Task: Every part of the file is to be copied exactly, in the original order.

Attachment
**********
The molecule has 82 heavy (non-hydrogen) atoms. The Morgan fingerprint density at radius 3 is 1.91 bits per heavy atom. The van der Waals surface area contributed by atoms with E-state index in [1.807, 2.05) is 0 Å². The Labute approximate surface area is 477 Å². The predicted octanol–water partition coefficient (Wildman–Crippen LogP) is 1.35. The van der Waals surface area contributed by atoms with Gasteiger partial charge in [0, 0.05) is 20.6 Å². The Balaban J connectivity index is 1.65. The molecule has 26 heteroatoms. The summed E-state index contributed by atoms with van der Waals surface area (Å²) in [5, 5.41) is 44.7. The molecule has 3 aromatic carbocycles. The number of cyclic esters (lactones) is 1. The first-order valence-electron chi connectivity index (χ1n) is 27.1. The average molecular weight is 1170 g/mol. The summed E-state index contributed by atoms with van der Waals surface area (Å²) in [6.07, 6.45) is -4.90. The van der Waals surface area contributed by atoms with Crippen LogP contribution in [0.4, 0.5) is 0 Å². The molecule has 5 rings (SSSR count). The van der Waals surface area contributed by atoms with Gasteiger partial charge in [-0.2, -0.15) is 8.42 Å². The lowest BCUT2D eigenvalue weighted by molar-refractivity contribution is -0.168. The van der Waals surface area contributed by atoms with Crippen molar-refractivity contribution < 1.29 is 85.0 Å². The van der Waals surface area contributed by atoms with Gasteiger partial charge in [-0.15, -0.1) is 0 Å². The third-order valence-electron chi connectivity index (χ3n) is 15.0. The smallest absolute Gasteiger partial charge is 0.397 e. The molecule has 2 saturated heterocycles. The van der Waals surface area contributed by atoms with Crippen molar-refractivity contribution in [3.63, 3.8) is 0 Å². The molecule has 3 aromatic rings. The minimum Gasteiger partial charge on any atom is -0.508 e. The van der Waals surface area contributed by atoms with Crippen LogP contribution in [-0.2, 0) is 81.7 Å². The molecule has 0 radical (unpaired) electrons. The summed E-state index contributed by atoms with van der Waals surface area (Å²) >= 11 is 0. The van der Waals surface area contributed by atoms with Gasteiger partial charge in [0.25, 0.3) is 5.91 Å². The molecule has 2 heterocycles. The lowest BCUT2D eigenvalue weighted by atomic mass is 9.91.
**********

The molecule has 82 heavy (non-hydrogen) atoms. The Morgan fingerprint density at radius 3 is 1.91 bits per heavy atom. The van der Waals surface area contributed by atoms with E-state index in [1.807, 2.05) is 0 Å². The Labute approximate surface area is 477 Å². The predicted octanol–water partition coefficient (Wildman–Crippen LogP) is 1.35. The van der Waals surface area contributed by atoms with Gasteiger partial charge in [0, 0.05) is 20.6 Å². The Balaban J connectivity index is 1.65. The molecule has 26 heteroatoms. The summed E-state index contributed by atoms with van der Waals surface area (Å²) in [5, 5.41) is 44.7. The molecule has 3 aromatic carbocycles. The number of cyclic esters (lactones) is 1. The first-order valence-electron chi connectivity index (χ1n) is 27.1. The average molecular weight is 1170 g/mol. The summed E-state index contributed by atoms with van der Waals surface area (Å²) in [6.07, 6.45) is -4.90. The van der Waals surface area contributed by atoms with Crippen LogP contribution in [0.4, 0.5) is 0 Å². The molecule has 5 rings (SSSR count). The van der Waals surface area contributed by atoms with Gasteiger partial charge in [-0.2, -0.15) is 8.42 Å². The lowest BCUT2D eigenvalue weighted by molar-refractivity contribution is -0.168. The van der Waals surface area contributed by atoms with Crippen molar-refractivity contribution < 1.29 is 85.0 Å². The van der Waals surface area contributed by atoms with Gasteiger partial charge in [-0.15, -0.1) is 0 Å². The third-order valence-electron chi connectivity index (χ3n) is 15.0. The smallest absolute Gasteiger partial charge is 0.397 e. The molecule has 2 saturated heterocycles. The van der Waals surface area contributed by atoms with Crippen molar-refractivity contribution in [3.63, 3.8) is 0 Å². The molecule has 3 aromatic rings. The minimum Gasteiger partial charge on any atom is -0.508 e. The van der Waals surface area contributed by atoms with Crippen LogP contribution in [-0.2, 0) is 81.7 Å². The molecule has 0 radical (unpaired) electrons. The summed E-state index contributed by atoms with van der Waals surface area (Å²) >= 11 is 0. The van der Waals surface area contributed by atoms with Gasteiger partial charge in [0.25, 0.3) is 5.91 Å². The molecule has 2 heterocycles. The lowest BCUT2D eigenvalue weighted by atomic mass is 9.91.